2 Replies Latest reply on Mar 8, 2012 4:57 PM by akrambenaissi

    Modeshape does not support JournalEvent: any Workaround?


      Hi Modeshape World,


      According to Javadoc, it seems that modeshape ObservationManager does not support JournalEvent feature (as of JCR 2.0 spec). However, it seems that Observation is implemented and I put it in place it works great .


      There are a few discussions opened on the forum about sending events occuring on a repository to JMS queues for example to update database.


      So my question is: Is there any workaround to the non-support of JournalEvent? As suggested, using the observation feature may help in this case. The issue is probably that it only listens on one workspace. So, it will require to add listeners on all the workspaces of all repository.


      Any suggestion? What about dealing with long-sessions ? That may cause issues for the long term? Using JMS or any other asychronous mecanism may cause issues in case of high load, where journal events may not be written fast enough.




        • 1. Re: Modeshape does not support JournalEvent: any Workaround?

          You correctly state that ModeShape doesn't currently support journaled observation. However, it probably wouldn't be terribly complicated to implement something that uses Observation to log events to a database or other store. Using a JMS (durable) queue as you suggest would nicely decouple the receiving of the events (via your listener implementations) from the processing/storage of those events.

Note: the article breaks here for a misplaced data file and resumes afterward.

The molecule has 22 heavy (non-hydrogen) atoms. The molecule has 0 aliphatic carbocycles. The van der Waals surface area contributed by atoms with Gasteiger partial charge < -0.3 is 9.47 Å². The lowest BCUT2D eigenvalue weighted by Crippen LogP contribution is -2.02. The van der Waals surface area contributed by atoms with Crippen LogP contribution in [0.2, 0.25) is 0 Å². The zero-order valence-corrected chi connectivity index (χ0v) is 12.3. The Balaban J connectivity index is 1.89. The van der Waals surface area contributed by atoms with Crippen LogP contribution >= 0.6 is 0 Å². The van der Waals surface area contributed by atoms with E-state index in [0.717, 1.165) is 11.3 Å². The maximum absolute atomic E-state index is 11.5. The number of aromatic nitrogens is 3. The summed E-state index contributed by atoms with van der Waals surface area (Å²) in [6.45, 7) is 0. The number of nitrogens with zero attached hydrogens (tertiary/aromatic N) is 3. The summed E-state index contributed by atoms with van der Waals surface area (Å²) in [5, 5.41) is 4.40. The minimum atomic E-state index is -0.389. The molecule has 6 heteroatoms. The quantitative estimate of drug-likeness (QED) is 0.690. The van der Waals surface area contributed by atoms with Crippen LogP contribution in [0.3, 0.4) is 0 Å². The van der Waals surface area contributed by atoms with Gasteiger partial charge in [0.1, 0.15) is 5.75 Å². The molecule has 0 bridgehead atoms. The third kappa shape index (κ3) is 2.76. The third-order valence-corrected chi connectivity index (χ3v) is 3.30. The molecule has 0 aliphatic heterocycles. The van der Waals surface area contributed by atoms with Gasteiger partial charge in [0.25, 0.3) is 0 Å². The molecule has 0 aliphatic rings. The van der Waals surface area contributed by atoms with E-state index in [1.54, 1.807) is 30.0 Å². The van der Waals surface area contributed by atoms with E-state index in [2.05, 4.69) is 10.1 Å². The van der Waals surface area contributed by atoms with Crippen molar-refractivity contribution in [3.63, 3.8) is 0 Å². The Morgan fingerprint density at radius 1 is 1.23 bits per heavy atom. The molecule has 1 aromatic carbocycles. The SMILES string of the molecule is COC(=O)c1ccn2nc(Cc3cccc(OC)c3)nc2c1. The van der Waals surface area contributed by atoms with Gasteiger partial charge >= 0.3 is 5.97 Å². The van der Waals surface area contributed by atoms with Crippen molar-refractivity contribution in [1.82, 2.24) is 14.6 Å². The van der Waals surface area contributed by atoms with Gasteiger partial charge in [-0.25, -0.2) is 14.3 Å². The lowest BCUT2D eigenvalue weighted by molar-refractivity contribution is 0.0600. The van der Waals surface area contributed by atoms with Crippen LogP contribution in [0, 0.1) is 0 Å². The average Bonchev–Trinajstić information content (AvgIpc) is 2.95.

You would need to register listeners for each workspace. Also, long-running sessions are not a problem if you're just registering listeners; I'd recommend not using that session for anything else. Instead, if the listeners need to load nodes, they should use new sessions.


          We would like to implement journaling, but it's lower priority on our roadmap at the moment.

          • 2. Re: Modeshape does not support JournalEvent: any Workaround?

            Thank you for the feedback.

            I implemented it this way it worked well.

            As an additional feature, I needed to query my Journal againts a certain key, so I added a MessageDrivenBean that then persist the message informations in a relationnal database.


            It probably could avoided by letting the messages on a queue and set a selector on my filter key, and then pass a different clientId to get the journal messages.